An interesting development.

A few months back I mentioned something that sounded like I may be teaching classes minus a co-teacher come the new semester. At the time, this suggestion did not please me, as I was knee-deep in the nightmare after school classes, where things were not going well. My co-teacher also seemed a bit nervous about this suggestion at the time, given the after school class situation. However, once that after school class got turned around, and after camps have gone absolutely brilliantly (first graders, twelve students, no co-teacher, three and half hours a day... not one single problem with communication, behavior or the students being at all unhappy with the curriculum) both I and my co-teachers have a new-found confidence in my ability to handle classes on my own.

It turns out that the suggestion is even more serious than it sounded before. What the co-teachers seem to be ironing out, at the moment, is the idea that I would move down to teaching only first grade, and would, in fact, have my own classes. In the sense that the classes would be split into three, and would rotate through all of the English teachers (including me) equally. This means that, instead of seeing the little buggers for forty-five minutes once a week or every two weeks, I would get just as much classroom time with the students as the Korean teachers. Class sizes would be around 15 each, which is, in my experience, completely manageable, no matter what little turds you may end up with in the mix.

It also means I can forgo second semester with the second graders, half of which seem to have performed a coup in their English classes and taken over entirely (tormenting the Korean English teacher to the extent that my classes have become impossible to teach with her in the room, as the students spend the entire time shouting out abuse at her, and won't settle down and participate in the lesson until she leaves -- I'm not kidding). Which is fine by me. I'll see them again in the winter when they've become pressurized third graders under the ever-watchful eyes of the love-stick-wielding PE teachers, who will be "loving" them enough to guide them onto the correct path to becoming proper, socially responsible Korean "men".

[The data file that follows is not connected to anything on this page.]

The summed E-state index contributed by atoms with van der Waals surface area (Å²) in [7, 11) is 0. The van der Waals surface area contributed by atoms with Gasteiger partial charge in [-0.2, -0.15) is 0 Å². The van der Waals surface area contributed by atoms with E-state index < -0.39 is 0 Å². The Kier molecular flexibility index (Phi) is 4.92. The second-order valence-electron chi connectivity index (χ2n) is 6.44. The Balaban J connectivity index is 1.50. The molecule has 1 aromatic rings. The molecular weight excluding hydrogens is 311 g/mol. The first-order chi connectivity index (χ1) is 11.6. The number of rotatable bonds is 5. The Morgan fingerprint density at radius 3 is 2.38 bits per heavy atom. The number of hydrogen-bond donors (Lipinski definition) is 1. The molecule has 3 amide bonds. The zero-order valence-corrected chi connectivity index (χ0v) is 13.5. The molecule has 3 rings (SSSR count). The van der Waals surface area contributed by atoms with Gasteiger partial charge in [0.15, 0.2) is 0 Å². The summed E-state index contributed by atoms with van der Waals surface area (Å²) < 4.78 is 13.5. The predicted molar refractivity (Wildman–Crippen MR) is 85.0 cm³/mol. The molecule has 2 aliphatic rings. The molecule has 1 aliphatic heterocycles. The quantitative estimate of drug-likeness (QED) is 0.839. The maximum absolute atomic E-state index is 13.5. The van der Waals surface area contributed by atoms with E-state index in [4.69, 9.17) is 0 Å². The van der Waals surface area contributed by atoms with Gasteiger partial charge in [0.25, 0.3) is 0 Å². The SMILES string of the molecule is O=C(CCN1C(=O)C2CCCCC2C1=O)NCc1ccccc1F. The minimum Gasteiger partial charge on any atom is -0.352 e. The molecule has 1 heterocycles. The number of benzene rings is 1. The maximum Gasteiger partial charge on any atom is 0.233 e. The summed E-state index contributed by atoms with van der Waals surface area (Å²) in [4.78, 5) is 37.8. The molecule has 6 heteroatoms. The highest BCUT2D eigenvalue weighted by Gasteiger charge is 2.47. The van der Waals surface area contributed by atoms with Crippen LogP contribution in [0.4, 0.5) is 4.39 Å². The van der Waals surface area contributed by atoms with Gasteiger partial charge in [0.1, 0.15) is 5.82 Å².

It all sounds a little scary, and I did manage to slip into the conversation that, technically, I'm not supposed to be teaching without a Korean teacher, in case I need to fall back on that argument later. But I'm willing to give this new system a try. It could be better, over all, for all of us. And if this model somehow works, who knows? It could be a great way of better integrating the foreign teachers into the system eventually. Not that I'm not aware that we are not meant to be integrated, overall -- we're supposed to be temporary. But at the moment, they'll never be rid of us, if they don't find a way to use us more effectively.

I've never heard of a foreign teacher being used in this way. I know my co-teacher, who is infinitely more experienced both in language learning and language education than I am, is not a fan of level teaching. She finds that it leaves the lower students behind in the dust. I can't say I've had a chance to form my own opinions yet. I can say that working with levels makes your job as an English-only speaking instructor infinitely easier.

At the moment, I'm occupied trying to teach myself phonics instruction, as I've been handed five kiddos from the third grade who can't yet read English to help along during the summer vacation. So far, I've managed to keep them happy enough by simply doing listening/repeating and then placing cut outs of all the words on the table, having them race to grab the one I say out loud. But they're sixteen years old. They're going to get bored of that fast. If anyone (ahem -- elementary teachers?) has any suggestions for good phonics activities, please feel more than free to leave them here.


willie said...

Class size of 15! Sounds like heaven, and completely do-able if left alone to your own devices.

As far as keeping illiterates occupied in the classroom, the snatch game is a good start. Try making it into a relay race using chopsticks. 2 teams line up with a pair each and have them run to a table and pick up the word/pic using the wooden ones. It's quite amusing. Why koreans have issues using them? I dunno. But i relish in it because i can do it more mashistayo than them.

As far as phonics go the only way to do it is to go back to basics and go over the alphabet. If they dont know the alphabet (names of the letters or their actual sounds), there is nothing you can do. If they can read at least a little bit then start the one plus one game with them. (i.e. S+T or P+H = what sound) But then of course i've only done these things with 1st and 2nd graders, so have no clue how to even approach middle school kids with this.

I also speak in a baby voice with them and call them babies. Which i'm sure wont be as amusing to your boys.

Kel said...

HAHAHA OMG WILLIE!!! you are effing hyterical...